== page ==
Tow-Knight Center for Entrepreneurial Journalism aims to give students a startup mindset

by Maite Fernandez
Oct 30, 2018 in Miscellaneous

At a time when journalism schools are under fire for adapting too slowly to the digital reality their students will find in the workplace, a graduate program In New York aims to breed the next wave of media entrepreneurs.

Created three years ago, the Master of Arts and Advanced Certificate in Entrepreneurial Journalism at CUNY’s Tow-Knight Center for Entrepreneurial Journalism empowers journalists to take the big leap and launch new media startups.

Among the program’s success stories so far are projects growing in popularity and name recognition, such as Skillcrush, a site that offers women resources to learn coding and to better understand tech, and, a news site that “slows the news cycle” by featuring one great, in-depth story each day. TIME magazine named one of the "50 Best Websites of 2013."

In addition to offering a compressed business school curriculum, the program requires every student to develop and pitch a startup project.

“One of our primary objectives is to prepare students to adapt to the changing market and to help lead the industry,” said Tow-Knight Center Director of Education Jeremy Caplan. “What's important is not just mastering specific tools, but developing a mindset that embraces creative thinking, problem solving, smart analysis and effective, efficient collaboration.”

Caplan spoke with IJNet about what the program has learned since its 2010 launch, what it takes to be a successful news entrepreneur and what journalism will look like in five years.

IJNet: The program was touted as the first of its kind when it started. What lessons have you learned from running the program for the past three years?

Jeremy Caplan: The Tow-Knight Entrepreneurial Journalism program was the first to offer an M.A. and an Advanced Certificate in Entrepreneurial Journalism, and we know we need to keep renewing our approach to stay ahead of the curve. We’ve learned from innovative programs at top business, journalism and design schools around the world and made numerous adjustments and improvements to the program since we launched.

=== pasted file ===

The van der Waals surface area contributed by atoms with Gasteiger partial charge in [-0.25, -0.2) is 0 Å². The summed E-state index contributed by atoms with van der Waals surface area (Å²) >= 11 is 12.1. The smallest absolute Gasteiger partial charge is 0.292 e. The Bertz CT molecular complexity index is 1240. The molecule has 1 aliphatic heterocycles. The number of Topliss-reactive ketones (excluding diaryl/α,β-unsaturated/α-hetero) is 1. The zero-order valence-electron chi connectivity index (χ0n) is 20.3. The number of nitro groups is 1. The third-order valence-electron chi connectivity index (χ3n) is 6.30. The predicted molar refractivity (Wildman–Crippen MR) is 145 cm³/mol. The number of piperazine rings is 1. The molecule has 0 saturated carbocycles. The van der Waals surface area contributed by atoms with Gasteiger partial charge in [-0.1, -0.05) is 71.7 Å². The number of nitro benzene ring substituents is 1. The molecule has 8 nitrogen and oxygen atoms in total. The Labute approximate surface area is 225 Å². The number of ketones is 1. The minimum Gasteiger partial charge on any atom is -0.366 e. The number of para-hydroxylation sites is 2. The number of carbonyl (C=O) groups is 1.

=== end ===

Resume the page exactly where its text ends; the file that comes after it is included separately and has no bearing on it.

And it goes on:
First, we’ve ramped up our startup visits and guest speaker program to take full advantage of the entrepreneurial hub that surrounds our school. Last spring, for example, we visited Facebook, Twitter, Tumblr, BuzzFeed, Kickstarter, RebelMouse, Forbes, Mashable and other area media/tech growth companies. We've also added more hands-on workshops and practical training led by industry experts in skill areas like business development, project management and online marketing. We've paired students with mentors and focused on personalized guidance throughout the program. And we've refined each of the courses we offer in response to student feedback and faculty input.

Another big lesson we've learned is that we need to experiment with reaching people online so we can expand the impact of our program and help more journalists around the world. That's why we're preparing to expand our online learning programs in the coming year. Stay tuned at for new online learning opportunities in the year ahead.

IJNet: At a time when j-schools are being criticized for not adapting quickly enough to the changes in media, why should students invest in a master’s program like this?

JC: One of the advantages of a program like ours is that it's more practical than academic. That’s an advantage for someone interested in practicing journalism and not just thinking about it. Our teaching faculty includes practicing journalists and media professionals, not theoreticians, and we update our curriculum each year.